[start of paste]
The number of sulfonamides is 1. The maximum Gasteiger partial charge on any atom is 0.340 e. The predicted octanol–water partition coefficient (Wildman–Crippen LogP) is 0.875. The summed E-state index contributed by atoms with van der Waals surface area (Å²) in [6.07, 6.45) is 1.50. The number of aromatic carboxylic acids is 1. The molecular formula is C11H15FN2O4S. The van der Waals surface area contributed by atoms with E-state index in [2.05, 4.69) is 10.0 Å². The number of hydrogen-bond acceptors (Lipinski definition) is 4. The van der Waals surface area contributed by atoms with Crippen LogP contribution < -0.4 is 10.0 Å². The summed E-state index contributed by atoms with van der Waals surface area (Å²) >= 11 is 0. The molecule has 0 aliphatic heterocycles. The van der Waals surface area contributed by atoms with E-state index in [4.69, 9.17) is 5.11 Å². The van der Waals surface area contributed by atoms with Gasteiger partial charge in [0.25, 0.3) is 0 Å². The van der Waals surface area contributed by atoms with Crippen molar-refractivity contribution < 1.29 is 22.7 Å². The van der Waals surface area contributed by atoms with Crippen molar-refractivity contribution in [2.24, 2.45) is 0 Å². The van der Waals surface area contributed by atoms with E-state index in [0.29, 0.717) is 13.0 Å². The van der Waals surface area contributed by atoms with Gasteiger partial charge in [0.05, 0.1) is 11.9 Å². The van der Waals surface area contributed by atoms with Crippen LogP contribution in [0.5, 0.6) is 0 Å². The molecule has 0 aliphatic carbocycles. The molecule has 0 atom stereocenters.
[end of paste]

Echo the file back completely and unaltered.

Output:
The number of sulfonamides is 1. The maximum Gasteiger partial charge on any atom is 0.340 e. The predicted octanol–water partition coefficient (Wildman–Crippen LogP) is 0.875. The summed E-state index contributed by atoms with van der Waals surface area (Å²) in [6.07, 6.45) is 1.50. The number of aromatic carboxylic acids is 1. The molecular formula is C11H15FN2O4S. The van der Waals surface area contributed by atoms with E-state index in [2.05, 4.69) is 10.0 Å². The number of hydrogen-bond acceptors (Lipinski definition) is 4. The van der Waals surface area contributed by atoms with Crippen LogP contribution < -0.4 is 10.0 Å². The summed E-state index contributed by atoms with van der Waals surface area (Å²) >= 11 is 0. The molecule has 0 aliphatic heterocycles. The van der Waals surface area contributed by atoms with E-state index in [4.69, 9.17) is 5.11 Å². The van der Waals surface area contributed by atoms with Gasteiger partial charge in [0.25, 0.3) is 0 Å². The van der Waals surface area contributed by atoms with Crippen molar-refractivity contribution < 1.29 is 22.7 Å². The van der Waals surface area contributed by atoms with Crippen molar-refractivity contribution in [2.24, 2.45) is 0 Å². The van der Waals surface area contributed by atoms with E-state index in [0.29, 0.717) is 13.0 Å². The van der Waals surface area contributed by atoms with Gasteiger partial charge in [0.05, 0.1) is 11.9 Å². The van der Waals surface area contributed by atoms with Crippen LogP contribution in [0.5, 0.6) is 0 Å². The molecule has 0 aliphatic carbocycles. The molecule has 0 atom stereocenters.